How to Get Cast on ‘Yellowstone’ Prequel Series ‘1923’

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Photo Source: James Minchin III/Paramount+

On Dec. 18, Paramount+ launched the “Yellowstone” prequel series “1923.” Not to be confused with the initial prequel, “1883,” which starred Tim McGraw and Faith Hill, “1923” will follow a whole new chapter of the Dutton family’s history. “Yellowstone” itself saw a surge in popularity ahead of its fifth season, with more than 10 million viewers tuning in for the Season 4 finale alone, according to Variety. Thus, it’s no surprise that the show’s creator, Taylor Sheridan, won’t be putting the Dutton’s storyline out to pasture anytime soon.

But how can you wrangle yourself a role in this latest spinoff? From insight into the casting process to audition advice from its A-list leads, this guide to getting cast on “1923” reins it all in.

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What is “1923” about?

While “1883” followed the first generation of Duttons who established the family’s Montana ranch, the new installment will feature their descendants as they grapple with everything from disease and drought to the end of Prohibition and the impending Great Depression. Like its other iterations, “1923” will see outsiders try to take the Dutton family’s land as they work to construct the ranch that will become home for future generations. Unfortunately, further details remain scarce, so you’ll have to tune in when it premieres.

Who is in the cast of “1923”?

Paramount+’s “1923” cast features some big names, including Harrison Ford and Helen Mirren. Here’s the entire cast: 

  • Harrison Ford as Jacob Dutton
  • Helen Mirren as Cara Dutton
  • Brandon Sklenar as Spencer Dutton
  • Darren Mann as Jack Dutton 
  • Michelle Randolph as Elizabeth Strafford
  • James Badge Dale as John Dutton Sr.
  • Marley Shelton as Emma Dutton
  • Brian Geraghty as Zane Davis
  • Aminah Nieves as Teonna Rainwater
  • Jerome Flynn as Banner Creighton

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How does the casting process work for “1923”?

As casting director John Papsidera of Automatic Sweat explained to Backstage, the casting process for each project takes on a life of its own. “It’s so specific to each project you do, whether you’re trying to sell the director or the writer and get talent interested in them, or whether you have a well-known writer or director and then you’re trying to sell the roles and how they play a part in it.” He also told us that it can take some convincing. “On a television show, you’re asking people to sign on for seven years of their life sometimes,” he said. “Those are all different skills you have to perfect to try and then get people into your project. It takes all different kinds of convincing and campaigning and passion and fight to make that happen. Yes, casting is casting and actors I like today are actors I will respect and like 10 years from now, but how I apply that to each project is very different in how I do it. Different jobs require different tools. It’s no different than a lot of professions.”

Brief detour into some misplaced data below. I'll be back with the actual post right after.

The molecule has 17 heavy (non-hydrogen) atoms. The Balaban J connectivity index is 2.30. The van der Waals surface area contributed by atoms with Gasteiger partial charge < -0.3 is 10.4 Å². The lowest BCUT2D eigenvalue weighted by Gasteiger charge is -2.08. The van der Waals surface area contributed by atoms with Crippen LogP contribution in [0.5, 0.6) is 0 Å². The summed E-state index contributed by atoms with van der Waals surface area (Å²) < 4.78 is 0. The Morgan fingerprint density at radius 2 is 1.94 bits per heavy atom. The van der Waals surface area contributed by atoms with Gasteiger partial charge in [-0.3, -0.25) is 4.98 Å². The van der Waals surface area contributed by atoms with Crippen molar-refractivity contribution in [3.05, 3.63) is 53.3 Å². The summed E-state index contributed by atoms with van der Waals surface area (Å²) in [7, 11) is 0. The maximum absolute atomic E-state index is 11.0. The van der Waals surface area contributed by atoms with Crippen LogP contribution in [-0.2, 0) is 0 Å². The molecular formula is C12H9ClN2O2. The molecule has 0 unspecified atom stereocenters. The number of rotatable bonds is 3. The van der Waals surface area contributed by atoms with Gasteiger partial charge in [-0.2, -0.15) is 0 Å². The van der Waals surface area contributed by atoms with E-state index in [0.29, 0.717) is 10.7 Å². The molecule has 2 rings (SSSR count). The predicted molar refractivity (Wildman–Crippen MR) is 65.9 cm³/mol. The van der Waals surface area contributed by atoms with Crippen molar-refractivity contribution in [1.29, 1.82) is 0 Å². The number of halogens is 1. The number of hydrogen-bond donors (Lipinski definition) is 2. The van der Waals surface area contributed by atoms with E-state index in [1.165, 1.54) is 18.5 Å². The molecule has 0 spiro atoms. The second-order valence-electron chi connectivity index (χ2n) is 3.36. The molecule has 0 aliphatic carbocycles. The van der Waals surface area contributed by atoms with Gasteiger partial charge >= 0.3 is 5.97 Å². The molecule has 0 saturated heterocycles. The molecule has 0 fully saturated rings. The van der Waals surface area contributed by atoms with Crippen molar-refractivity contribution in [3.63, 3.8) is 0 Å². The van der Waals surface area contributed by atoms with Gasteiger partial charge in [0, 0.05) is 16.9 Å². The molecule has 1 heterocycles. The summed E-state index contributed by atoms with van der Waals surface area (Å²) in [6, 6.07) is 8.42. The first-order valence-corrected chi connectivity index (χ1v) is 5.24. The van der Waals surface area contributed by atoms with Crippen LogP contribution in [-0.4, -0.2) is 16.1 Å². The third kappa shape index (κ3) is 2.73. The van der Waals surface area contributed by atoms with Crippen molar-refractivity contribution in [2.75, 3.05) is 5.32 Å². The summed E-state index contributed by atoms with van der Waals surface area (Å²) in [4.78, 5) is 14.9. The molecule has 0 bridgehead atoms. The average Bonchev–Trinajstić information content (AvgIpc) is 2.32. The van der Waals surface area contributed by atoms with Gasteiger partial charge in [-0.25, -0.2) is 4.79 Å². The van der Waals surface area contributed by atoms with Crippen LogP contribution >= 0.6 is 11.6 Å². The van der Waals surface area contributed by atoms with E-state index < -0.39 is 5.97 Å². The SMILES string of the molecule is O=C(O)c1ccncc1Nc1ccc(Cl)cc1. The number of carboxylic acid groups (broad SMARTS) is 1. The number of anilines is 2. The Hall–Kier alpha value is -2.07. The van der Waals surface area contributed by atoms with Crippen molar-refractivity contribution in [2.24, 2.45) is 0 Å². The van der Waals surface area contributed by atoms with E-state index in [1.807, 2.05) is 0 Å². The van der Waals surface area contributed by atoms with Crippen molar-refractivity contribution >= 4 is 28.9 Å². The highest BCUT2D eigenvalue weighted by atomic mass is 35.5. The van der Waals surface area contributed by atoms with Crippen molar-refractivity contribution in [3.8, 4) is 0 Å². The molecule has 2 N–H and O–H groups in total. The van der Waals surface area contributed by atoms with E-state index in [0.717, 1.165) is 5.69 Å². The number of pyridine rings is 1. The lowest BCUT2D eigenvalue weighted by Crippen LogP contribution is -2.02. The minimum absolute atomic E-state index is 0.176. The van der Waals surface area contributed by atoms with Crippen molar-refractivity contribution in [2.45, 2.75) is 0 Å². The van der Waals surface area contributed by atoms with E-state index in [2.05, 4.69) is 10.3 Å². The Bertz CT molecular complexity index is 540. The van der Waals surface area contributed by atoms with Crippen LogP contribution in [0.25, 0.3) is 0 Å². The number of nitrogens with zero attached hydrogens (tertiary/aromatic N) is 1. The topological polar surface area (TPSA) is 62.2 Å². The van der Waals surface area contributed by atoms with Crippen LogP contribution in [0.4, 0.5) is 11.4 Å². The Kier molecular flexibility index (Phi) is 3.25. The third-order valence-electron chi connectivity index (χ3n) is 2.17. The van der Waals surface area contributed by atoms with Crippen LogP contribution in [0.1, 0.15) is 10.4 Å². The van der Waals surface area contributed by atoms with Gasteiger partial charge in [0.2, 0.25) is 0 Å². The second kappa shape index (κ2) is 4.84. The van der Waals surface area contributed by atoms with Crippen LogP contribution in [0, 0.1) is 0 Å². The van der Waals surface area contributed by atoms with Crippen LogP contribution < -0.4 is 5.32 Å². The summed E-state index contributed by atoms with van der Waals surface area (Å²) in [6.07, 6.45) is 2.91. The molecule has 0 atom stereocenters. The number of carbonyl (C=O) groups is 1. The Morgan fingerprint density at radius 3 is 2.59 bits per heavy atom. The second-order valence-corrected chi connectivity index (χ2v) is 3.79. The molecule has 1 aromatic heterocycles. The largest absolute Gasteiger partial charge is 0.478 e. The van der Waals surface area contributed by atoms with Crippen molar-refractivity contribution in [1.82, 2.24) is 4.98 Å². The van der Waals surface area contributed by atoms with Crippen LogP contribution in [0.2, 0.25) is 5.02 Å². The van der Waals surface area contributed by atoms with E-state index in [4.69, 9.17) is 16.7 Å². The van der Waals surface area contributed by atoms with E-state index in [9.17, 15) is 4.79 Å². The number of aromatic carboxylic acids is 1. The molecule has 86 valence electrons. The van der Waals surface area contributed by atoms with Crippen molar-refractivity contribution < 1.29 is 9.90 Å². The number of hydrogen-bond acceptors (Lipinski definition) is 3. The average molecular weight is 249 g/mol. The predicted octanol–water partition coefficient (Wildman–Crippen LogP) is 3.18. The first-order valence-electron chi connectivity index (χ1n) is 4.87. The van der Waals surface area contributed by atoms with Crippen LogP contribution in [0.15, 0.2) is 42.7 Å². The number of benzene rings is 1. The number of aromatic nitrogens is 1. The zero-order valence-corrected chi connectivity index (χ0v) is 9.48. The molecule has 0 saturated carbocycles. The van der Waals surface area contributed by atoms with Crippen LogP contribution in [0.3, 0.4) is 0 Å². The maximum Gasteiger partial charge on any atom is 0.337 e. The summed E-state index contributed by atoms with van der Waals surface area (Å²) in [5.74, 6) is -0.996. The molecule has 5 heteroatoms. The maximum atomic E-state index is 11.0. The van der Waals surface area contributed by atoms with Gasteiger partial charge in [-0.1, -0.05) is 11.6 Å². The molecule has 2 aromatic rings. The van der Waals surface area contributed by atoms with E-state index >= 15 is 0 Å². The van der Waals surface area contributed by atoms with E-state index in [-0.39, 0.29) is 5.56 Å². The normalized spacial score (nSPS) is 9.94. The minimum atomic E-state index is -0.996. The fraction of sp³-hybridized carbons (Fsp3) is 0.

Regardless of strategy, Papsidera remains steadfast about what makes a great audition. “A lot of it has to do with being a real human being and allowing themselves to be seen, not just physically but actually who they are,” he said. “Being prepared certainly is part of it, and having an idea of what they want to do, making interesting choices—all of those things lend themselves to the overall experience of it. When you get to be in the company of an artist, those are the things and the moments I remember as a CD. I want everybody to rise to that level, because that’s what makes me remember them.”

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When does filming for “1923” Season 2 start?